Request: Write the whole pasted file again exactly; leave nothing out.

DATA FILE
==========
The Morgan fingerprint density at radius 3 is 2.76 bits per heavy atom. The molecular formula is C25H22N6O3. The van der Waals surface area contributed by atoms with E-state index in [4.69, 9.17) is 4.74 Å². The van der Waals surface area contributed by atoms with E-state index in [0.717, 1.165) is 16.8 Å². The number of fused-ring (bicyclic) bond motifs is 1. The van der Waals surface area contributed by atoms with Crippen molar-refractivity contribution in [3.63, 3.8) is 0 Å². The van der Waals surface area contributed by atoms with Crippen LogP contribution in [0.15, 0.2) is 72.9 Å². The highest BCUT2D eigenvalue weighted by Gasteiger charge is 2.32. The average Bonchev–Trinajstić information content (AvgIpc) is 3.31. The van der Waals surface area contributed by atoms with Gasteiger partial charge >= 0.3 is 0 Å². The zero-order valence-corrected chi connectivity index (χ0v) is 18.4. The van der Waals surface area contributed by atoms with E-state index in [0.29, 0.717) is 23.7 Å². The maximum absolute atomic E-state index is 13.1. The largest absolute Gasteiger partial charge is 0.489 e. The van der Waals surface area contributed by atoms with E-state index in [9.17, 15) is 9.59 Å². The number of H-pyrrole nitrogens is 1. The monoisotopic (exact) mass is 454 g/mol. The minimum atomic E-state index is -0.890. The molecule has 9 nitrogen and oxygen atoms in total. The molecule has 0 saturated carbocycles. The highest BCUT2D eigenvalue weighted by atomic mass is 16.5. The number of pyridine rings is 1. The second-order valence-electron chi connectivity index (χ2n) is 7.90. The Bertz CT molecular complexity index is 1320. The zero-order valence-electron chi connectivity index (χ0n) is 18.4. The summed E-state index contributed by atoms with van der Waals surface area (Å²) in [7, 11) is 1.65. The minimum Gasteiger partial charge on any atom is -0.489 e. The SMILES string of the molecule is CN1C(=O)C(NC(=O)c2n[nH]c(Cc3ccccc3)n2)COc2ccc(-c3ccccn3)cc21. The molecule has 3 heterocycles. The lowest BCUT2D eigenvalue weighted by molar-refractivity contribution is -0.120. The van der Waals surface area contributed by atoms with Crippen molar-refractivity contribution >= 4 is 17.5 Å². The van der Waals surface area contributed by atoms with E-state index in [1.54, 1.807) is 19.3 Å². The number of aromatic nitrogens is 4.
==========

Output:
The Morgan fingerprint density at radius 3 is 2.76 bits per heavy atom. The molecular formula is C25H22N6O3. The van der Waals surface area contributed by atoms with E-state index in [4.69, 9.17) is 4.74 Å². The van der Waals surface area contributed by atoms with E-state index in [0.717, 1.165) is 16.8 Å². The number of fused-ring (bicyclic) bond motifs is 1. The van der Waals surface area contributed by atoms with Crippen molar-refractivity contribution in [3.63, 3.8) is 0 Å². The van der Waals surface area contributed by atoms with Crippen LogP contribution in [0.15, 0.2) is 72.9 Å². The highest BCUT2D eigenvalue weighted by Gasteiger charge is 2.32. The average Bonchev–Trinajstić information content (AvgIpc) is 3.31. The van der Waals surface area contributed by atoms with Gasteiger partial charge >= 0.3 is 0 Å². The zero-order valence-corrected chi connectivity index (χ0v) is 18.4. The van der Waals surface area contributed by atoms with E-state index in [0.29, 0.717) is 23.7 Å². The maximum absolute atomic E-state index is 13.1. The largest absolute Gasteiger partial charge is 0.489 e. The van der Waals surface area contributed by atoms with E-state index in [9.17, 15) is 9.59 Å². The number of H-pyrrole nitrogens is 1. The monoisotopic (exact) mass is 454 g/mol. The minimum atomic E-state index is -0.890. The molecule has 9 nitrogen and oxygen atoms in total. The molecule has 0 saturated carbocycles. The highest BCUT2D eigenvalue weighted by atomic mass is 16.5. The number of pyridine rings is 1. The second-order valence-electron chi connectivity index (χ2n) is 7.90. The Bertz CT molecular complexity index is 1320. The zero-order valence-electron chi connectivity index (χ0n) is 18.4. The summed E-state index contributed by atoms with van der Waals surface area (Å²) in [7, 11) is 1.65. The minimum Gasteiger partial charge on any atom is -0.489 e. The SMILES string of the molecule is CN1C(=O)C(NC(=O)c2n[nH]c(Cc3ccccc3)n2)COc2ccc(-c3ccccn3)cc21. The molecule has 3 heterocycles. The lowest BCUT2D eigenvalue weighted by molar-refractivity contribution is -0.120. The van der Waals surface area contributed by atoms with Crippen molar-refractivity contribution >= 4 is 17.5 Å². The van der Waals surface area contributed by atoms with E-state index in [1.54, 1.807) is 19.3 Å². The number of aromatic nitrogens is 4.